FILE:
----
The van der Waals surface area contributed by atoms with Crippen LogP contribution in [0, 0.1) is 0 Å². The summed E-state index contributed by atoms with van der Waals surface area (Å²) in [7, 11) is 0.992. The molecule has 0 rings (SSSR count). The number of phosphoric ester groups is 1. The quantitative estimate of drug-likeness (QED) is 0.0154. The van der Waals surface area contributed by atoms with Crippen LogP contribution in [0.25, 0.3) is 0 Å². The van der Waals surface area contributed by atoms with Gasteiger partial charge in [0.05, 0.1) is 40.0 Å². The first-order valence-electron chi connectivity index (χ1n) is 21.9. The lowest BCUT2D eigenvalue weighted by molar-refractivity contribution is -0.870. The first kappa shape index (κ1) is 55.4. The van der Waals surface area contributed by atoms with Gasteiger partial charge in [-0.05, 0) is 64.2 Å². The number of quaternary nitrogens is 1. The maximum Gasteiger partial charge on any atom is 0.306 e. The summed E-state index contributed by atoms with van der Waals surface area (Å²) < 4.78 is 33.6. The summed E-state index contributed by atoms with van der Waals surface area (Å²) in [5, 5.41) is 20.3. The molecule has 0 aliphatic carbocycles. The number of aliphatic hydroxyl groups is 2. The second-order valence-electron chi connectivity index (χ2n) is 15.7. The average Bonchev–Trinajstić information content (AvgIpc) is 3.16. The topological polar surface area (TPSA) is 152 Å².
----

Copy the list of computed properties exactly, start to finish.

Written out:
The van der Waals surface area contributed by atoms with Crippen LogP contribution in [0, 0.1) is 0 Å². The summed E-state index contributed by atoms with van der Waals surface area (Å²) in [7, 11) is 0.992. The molecule has 0 rings (SSSR count). The number of phosphoric ester groups is 1. The quantitative estimate of drug-likeness (QED) is 0.0154. The van der Waals surface area contributed by atoms with Crippen LogP contribution in [0.25, 0.3) is 0 Å². The van der Waals surface area contributed by atoms with Gasteiger partial charge in [0.05, 0.1) is 40.0 Å². The first-order valence-electron chi connectivity index (χ1n) is 21.9. The lowest BCUT2D eigenvalue weighted by molar-refractivity contribution is -0.870. The first kappa shape index (κ1) is 55.4. The van der Waals surface area contributed by atoms with Gasteiger partial charge in [-0.05, 0) is 64.2 Å². The number of quaternary nitrogens is 1. The maximum Gasteiger partial charge on any atom is 0.306 e. The summed E-state index contributed by atoms with van der Waals surface area (Å²) < 4.78 is 33.6. The summed E-state index contributed by atoms with van der Waals surface area (Å²) in [5, 5.41) is 20.3. The molecule has 0 aliphatic carbocycles. The number of aliphatic hydroxyl groups is 2. The second-order valence-electron chi connectivity index (χ2n) is 15.7. The average Bonchev–Trinajstić information content (AvgIpc) is 3.16. The topological polar surface area (TPSA) is 152 Å².